After years of catering to employee demands for premium kombucha and the right to bring pets to work, many corporate leaders are relieved that economic uncertainty has restored some of the traditional focus on customers, operations, and shareholders. Yet before celebrating a hasty return to what some consider the normal balance of power, management teams should heed the lessons playing out in France.
The issue of increasing the retirement age from 62 to 64 has been a contentious topic in France since it was proposed in the French Parliament earlier this year. In mid-March, when the proposed legislation appeared to have stalled, President Macron seized an opportunity to exercise a constitutional power to force the change through without a vote. The result, as we’ve seen in the news, is violent protests, strikes and demonstrations, a loss of trust, and calls for Macron’s resignation.
An objective observer might argue that Macron made a reasonable decision. After all, slow economic growth and changing demographics place an unfair, long-term burden on younger generations of French workers to support pensioners whose life expectancies have been increasing. In line with this thinking, the government's communication strategy emphasized technical and economic justifications for the retirement age increase. Unfortunately, this strategy came up short because it failed to connect with the emotional and personal concerns of pensioners, leaving people confused, frustrated, and angry.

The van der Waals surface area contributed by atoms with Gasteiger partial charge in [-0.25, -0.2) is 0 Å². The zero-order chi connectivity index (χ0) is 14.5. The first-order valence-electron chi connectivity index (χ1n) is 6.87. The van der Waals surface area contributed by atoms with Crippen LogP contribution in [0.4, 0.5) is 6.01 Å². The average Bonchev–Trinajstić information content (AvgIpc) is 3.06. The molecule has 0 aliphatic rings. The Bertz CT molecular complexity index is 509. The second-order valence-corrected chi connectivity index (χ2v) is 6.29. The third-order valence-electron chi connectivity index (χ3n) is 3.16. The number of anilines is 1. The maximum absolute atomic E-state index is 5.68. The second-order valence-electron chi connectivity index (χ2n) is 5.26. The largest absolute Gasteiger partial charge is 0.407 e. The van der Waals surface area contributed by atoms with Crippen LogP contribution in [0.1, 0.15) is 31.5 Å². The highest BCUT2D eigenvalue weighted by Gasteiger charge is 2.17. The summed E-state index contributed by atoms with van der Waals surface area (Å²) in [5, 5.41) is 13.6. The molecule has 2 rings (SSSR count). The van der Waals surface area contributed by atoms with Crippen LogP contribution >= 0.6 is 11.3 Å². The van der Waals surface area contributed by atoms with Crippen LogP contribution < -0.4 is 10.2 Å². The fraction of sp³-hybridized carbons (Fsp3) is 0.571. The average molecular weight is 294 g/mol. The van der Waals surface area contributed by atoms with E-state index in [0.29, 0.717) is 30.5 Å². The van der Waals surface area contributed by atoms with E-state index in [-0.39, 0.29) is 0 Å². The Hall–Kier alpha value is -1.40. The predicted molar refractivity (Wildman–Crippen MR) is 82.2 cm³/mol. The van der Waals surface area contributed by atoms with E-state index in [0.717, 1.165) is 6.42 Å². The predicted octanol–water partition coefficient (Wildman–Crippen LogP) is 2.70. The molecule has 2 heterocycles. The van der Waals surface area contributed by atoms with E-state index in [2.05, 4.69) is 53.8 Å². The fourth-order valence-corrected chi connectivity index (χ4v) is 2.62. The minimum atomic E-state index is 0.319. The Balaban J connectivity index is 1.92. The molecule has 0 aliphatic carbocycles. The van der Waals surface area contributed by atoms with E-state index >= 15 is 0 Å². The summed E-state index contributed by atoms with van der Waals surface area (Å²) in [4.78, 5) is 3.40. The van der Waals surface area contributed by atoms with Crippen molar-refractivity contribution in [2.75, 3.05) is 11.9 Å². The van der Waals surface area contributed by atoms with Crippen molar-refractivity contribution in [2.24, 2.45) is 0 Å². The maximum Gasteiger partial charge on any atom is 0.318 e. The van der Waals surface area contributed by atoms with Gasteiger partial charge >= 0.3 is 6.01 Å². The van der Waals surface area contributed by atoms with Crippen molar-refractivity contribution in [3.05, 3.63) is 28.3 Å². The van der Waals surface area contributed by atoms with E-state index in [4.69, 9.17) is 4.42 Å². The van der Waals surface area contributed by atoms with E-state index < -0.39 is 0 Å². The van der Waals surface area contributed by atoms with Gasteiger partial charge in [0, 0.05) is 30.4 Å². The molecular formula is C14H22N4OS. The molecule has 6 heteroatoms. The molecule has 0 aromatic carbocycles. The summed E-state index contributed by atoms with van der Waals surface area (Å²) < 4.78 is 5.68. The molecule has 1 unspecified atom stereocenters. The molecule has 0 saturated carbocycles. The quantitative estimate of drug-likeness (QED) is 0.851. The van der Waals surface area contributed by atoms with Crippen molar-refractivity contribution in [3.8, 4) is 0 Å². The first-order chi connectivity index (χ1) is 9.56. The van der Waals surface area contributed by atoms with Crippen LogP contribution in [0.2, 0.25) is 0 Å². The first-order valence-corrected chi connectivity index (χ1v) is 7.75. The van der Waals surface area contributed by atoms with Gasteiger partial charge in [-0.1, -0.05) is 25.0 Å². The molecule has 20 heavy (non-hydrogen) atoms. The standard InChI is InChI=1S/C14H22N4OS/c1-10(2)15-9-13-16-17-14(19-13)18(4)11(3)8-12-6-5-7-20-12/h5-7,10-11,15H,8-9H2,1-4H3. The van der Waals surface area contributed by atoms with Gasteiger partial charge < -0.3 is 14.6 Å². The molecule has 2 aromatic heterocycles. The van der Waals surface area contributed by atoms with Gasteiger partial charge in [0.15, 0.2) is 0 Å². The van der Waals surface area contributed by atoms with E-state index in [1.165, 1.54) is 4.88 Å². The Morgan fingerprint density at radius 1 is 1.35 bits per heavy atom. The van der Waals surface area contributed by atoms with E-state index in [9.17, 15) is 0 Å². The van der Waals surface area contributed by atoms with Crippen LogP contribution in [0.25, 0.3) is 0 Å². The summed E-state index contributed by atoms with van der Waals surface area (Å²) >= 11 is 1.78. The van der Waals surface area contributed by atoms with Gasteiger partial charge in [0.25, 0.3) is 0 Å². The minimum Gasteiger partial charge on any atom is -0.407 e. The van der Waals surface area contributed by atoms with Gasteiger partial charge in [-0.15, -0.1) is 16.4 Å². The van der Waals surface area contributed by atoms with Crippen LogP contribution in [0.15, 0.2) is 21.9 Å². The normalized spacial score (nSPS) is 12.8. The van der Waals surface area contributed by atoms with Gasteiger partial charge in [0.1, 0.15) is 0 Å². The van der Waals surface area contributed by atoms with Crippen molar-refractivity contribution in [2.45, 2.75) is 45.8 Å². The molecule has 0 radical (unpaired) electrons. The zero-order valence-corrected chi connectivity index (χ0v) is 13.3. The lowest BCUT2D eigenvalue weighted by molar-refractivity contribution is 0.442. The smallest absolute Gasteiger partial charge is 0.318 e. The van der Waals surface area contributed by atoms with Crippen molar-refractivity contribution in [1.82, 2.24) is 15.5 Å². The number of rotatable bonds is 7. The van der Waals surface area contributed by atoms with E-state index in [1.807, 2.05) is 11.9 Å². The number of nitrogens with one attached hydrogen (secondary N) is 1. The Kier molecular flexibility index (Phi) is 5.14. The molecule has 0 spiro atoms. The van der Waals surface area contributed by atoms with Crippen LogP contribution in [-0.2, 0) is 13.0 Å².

“Business leaders who tend to the human dimension of change aren’t pandering to employees; they’re managing the full complement of stakeholders whose support is needed to move the organization closer to its goals.”
Across the globe and across industries, people tend to advance in business largely on the basis of left-brain capabilities — financial, engineering, technical or scientific skills. This only makes sense: addressing the interests of investors, regulators and board members requires discipline and logic. Yet while rational thinking is necessary for success, it’s insufficient for leadership, which ultimately requires all the above plus the ability to engage, inspire and motivate others — citizens and workers alike.
Regardless of whether it grows out of business strategy or is imposed by outside forces, change affects every part of an organization. Business leaders who tend to the human dimension of change aren’t pandering to employees; they’re managing the full complement of stakeholders whose support is needed to move the organization closer to its goals.
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